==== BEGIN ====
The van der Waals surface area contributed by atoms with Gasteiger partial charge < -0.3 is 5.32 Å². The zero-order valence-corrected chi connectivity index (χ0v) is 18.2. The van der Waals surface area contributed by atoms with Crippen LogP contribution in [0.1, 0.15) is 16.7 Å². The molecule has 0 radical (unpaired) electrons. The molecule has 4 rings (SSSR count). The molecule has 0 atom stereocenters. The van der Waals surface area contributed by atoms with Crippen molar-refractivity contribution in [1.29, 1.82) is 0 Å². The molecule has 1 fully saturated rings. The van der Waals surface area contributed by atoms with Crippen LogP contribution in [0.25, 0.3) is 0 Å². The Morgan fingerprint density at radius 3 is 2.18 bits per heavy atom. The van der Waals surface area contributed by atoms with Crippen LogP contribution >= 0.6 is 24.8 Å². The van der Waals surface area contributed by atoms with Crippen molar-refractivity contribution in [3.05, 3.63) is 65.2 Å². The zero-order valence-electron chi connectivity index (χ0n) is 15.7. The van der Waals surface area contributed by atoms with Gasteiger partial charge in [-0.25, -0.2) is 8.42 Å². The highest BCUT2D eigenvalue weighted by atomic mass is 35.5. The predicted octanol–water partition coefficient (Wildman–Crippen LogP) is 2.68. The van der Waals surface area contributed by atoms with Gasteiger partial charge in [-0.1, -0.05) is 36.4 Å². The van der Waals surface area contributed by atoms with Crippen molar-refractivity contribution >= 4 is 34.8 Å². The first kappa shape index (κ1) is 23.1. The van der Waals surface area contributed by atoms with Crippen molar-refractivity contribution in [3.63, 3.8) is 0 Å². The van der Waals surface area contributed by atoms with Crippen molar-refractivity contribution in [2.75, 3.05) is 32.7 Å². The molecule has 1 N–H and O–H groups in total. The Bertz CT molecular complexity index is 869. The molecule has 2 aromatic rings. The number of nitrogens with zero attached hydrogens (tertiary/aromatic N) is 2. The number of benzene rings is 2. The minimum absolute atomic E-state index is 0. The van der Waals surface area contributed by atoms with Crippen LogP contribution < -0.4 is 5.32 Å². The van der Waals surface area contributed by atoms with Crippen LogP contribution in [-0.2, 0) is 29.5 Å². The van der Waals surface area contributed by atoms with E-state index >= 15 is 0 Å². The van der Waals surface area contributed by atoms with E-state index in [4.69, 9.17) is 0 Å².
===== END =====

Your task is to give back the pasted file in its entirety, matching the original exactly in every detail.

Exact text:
The van der Waals surface area contributed by atoms with Gasteiger partial charge < -0.3 is 5.32 Å². The zero-order valence-corrected chi connectivity index (χ0v) is 18.2. The van der Waals surface area contributed by atoms with Crippen LogP contribution in [0.1, 0.15) is 16.7 Å². The molecule has 0 radical (unpaired) electrons. The molecule has 4 rings (SSSR count). The molecule has 0 atom stereocenters. The van der Waals surface area contributed by atoms with Crippen molar-refractivity contribution in [1.29, 1.82) is 0 Å². The molecule has 1 fully saturated rings. The van der Waals surface area contributed by atoms with Crippen LogP contribution in [0.25, 0.3) is 0 Å². The Morgan fingerprint density at radius 3 is 2.18 bits per heavy atom. The van der Waals surface area contributed by atoms with Crippen LogP contribution >= 0.6 is 24.8 Å². The van der Waals surface area contributed by atoms with Crippen molar-refractivity contribution in [3.05, 3.63) is 65.2 Å². The zero-order valence-electron chi connectivity index (χ0n) is 15.7. The van der Waals surface area contributed by atoms with Gasteiger partial charge in [-0.25, -0.2) is 8.42 Å². The highest BCUT2D eigenvalue weighted by atomic mass is 35.5. The predicted octanol–water partition coefficient (Wildman–Crippen LogP) is 2.68. The van der Waals surface area contributed by atoms with Gasteiger partial charge in [-0.1, -0.05) is 36.4 Å². The van der Waals surface area contributed by atoms with Crippen molar-refractivity contribution >= 4 is 34.8 Å². The first kappa shape index (κ1) is 23.1. The van der Waals surface area contributed by atoms with Crippen molar-refractivity contribution in [3.63, 3.8) is 0 Å². The van der Waals surface area contributed by atoms with Crippen molar-refractivity contribution in [2.75, 3.05) is 32.7 Å². The molecule has 1 N–H and O–H groups in total. The Bertz CT molecular complexity index is 869. The molecule has 2 aromatic rings. The number of nitrogens with zero attached hydrogens (tertiary/aromatic N) is 2. The number of benzene rings is 2. The minimum absolute atomic E-state index is 0. The van der Waals surface area contributed by atoms with Crippen LogP contribution < -0.4 is 5.32 Å². The van der Waals surface area contributed by atoms with Crippen LogP contribution in [-0.2, 0) is 29.5 Å². The van der Waals surface area contributed by atoms with E-state index >= 15 is 0 Å². The van der Waals surface area contributed by atoms with E-state index in [4.69, 9.17) is 0 Å².